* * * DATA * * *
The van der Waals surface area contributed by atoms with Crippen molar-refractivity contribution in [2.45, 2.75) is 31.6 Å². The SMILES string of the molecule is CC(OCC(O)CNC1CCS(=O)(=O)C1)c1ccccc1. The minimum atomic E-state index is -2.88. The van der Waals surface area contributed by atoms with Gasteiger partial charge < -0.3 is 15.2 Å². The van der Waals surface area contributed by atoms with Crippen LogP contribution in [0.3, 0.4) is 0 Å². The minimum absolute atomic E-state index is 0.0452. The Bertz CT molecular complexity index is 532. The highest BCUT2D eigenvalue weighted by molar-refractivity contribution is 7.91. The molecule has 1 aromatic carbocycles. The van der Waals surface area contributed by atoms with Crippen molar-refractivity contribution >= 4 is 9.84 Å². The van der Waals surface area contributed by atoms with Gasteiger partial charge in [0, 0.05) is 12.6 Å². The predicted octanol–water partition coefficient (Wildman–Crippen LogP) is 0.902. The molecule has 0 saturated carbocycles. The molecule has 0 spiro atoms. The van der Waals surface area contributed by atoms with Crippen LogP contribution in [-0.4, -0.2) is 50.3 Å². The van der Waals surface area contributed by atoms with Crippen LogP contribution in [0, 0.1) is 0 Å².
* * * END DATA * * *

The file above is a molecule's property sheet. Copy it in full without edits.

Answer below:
The van der Waals surface area contributed by atoms with Crippen molar-refractivity contribution in [2.45, 2.75) is 31.6 Å². The SMILES string of the molecule is CC(OCC(O)CNC1CCS(=O)(=O)C1)c1ccccc1. The minimum atomic E-state index is -2.88. The van der Waals surface area contributed by atoms with Gasteiger partial charge < -0.3 is 15.2 Å². The van der Waals surface area contributed by atoms with Crippen LogP contribution in [0.3, 0.4) is 0 Å². The minimum absolute atomic E-state index is 0.0452. The Bertz CT molecular complexity index is 532. The highest BCUT2D eigenvalue weighted by molar-refractivity contribution is 7.91. The molecule has 1 aromatic carbocycles. The van der Waals surface area contributed by atoms with Crippen molar-refractivity contribution >= 4 is 9.84 Å². The van der Waals surface area contributed by atoms with Gasteiger partial charge in [0, 0.05) is 12.6 Å². The predicted octanol–water partition coefficient (Wildman–Crippen LogP) is 0.902. The molecule has 0 saturated carbocycles. The molecule has 0 spiro atoms. The van der Waals surface area contributed by atoms with Crippen LogP contribution in [-0.4, -0.2) is 50.3 Å². The van der Waals surface area contributed by atoms with Crippen LogP contribution in [0, 0.1) is 0 Å².